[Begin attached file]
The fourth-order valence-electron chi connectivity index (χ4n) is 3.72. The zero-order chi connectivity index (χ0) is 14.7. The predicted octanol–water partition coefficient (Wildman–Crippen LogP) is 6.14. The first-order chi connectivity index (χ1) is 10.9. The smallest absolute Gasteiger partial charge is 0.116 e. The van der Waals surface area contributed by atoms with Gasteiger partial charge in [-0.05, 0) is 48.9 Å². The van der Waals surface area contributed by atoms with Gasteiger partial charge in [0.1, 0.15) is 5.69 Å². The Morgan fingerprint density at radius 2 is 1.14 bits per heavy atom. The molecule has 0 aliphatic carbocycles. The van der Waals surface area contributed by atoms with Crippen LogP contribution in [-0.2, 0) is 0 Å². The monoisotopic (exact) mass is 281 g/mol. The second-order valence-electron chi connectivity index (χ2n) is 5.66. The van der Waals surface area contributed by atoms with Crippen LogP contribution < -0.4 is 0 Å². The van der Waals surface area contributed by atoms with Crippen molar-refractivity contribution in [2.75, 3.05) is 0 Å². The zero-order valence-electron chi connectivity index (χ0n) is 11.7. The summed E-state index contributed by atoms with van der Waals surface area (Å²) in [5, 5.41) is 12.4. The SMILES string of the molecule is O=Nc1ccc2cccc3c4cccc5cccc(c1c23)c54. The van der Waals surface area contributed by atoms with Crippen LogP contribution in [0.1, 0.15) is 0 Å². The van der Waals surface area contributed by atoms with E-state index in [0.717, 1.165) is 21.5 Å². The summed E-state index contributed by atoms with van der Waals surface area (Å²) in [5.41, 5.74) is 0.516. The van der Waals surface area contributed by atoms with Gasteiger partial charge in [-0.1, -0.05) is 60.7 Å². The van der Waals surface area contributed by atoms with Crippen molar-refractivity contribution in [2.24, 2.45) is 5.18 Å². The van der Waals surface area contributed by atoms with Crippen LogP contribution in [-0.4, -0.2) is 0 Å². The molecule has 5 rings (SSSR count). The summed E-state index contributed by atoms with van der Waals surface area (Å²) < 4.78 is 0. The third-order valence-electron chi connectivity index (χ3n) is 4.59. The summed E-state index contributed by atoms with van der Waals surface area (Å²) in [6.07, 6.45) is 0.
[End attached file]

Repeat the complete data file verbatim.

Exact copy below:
The fourth-order valence-electron chi connectivity index (χ4n) is 3.72. The zero-order chi connectivity index (χ0) is 14.7. The predicted octanol–water partition coefficient (Wildman–Crippen LogP) is 6.14. The first-order chi connectivity index (χ1) is 10.9. The smallest absolute Gasteiger partial charge is 0.116 e. The van der Waals surface area contributed by atoms with Gasteiger partial charge in [-0.05, 0) is 48.9 Å². The van der Waals surface area contributed by atoms with Gasteiger partial charge in [0.1, 0.15) is 5.69 Å². The Morgan fingerprint density at radius 2 is 1.14 bits per heavy atom. The molecule has 0 aliphatic carbocycles. The van der Waals surface area contributed by atoms with Crippen LogP contribution in [-0.2, 0) is 0 Å². The monoisotopic (exact) mass is 281 g/mol. The second-order valence-electron chi connectivity index (χ2n) is 5.66. The van der Waals surface area contributed by atoms with Crippen LogP contribution < -0.4 is 0 Å². The van der Waals surface area contributed by atoms with Crippen molar-refractivity contribution in [2.75, 3.05) is 0 Å². The zero-order valence-electron chi connectivity index (χ0n) is 11.7. The summed E-state index contributed by atoms with van der Waals surface area (Å²) in [5, 5.41) is 12.4. The SMILES string of the molecule is O=Nc1ccc2cccc3c4cccc5cccc(c1c23)c54. The van der Waals surface area contributed by atoms with Crippen LogP contribution in [0.1, 0.15) is 0 Å². The van der Waals surface area contributed by atoms with E-state index in [0.717, 1.165) is 21.5 Å². The summed E-state index contributed by atoms with van der Waals surface area (Å²) in [5.41, 5.74) is 0.516. The van der Waals surface area contributed by atoms with Gasteiger partial charge in [-0.1, -0.05) is 60.7 Å². The van der Waals surface area contributed by atoms with Crippen molar-refractivity contribution in [2.24, 2.45) is 5.18 Å². The van der Waals surface area contributed by atoms with Crippen LogP contribution in [-0.4, -0.2) is 0 Å². The molecule has 5 rings (SSSR count). The summed E-state index contributed by atoms with van der Waals surface area (Å²) < 4.78 is 0. The third-order valence-electron chi connectivity index (χ3n) is 4.59. The summed E-state index contributed by atoms with van der Waals surface area (Å²) in [6.07, 6.45) is 0.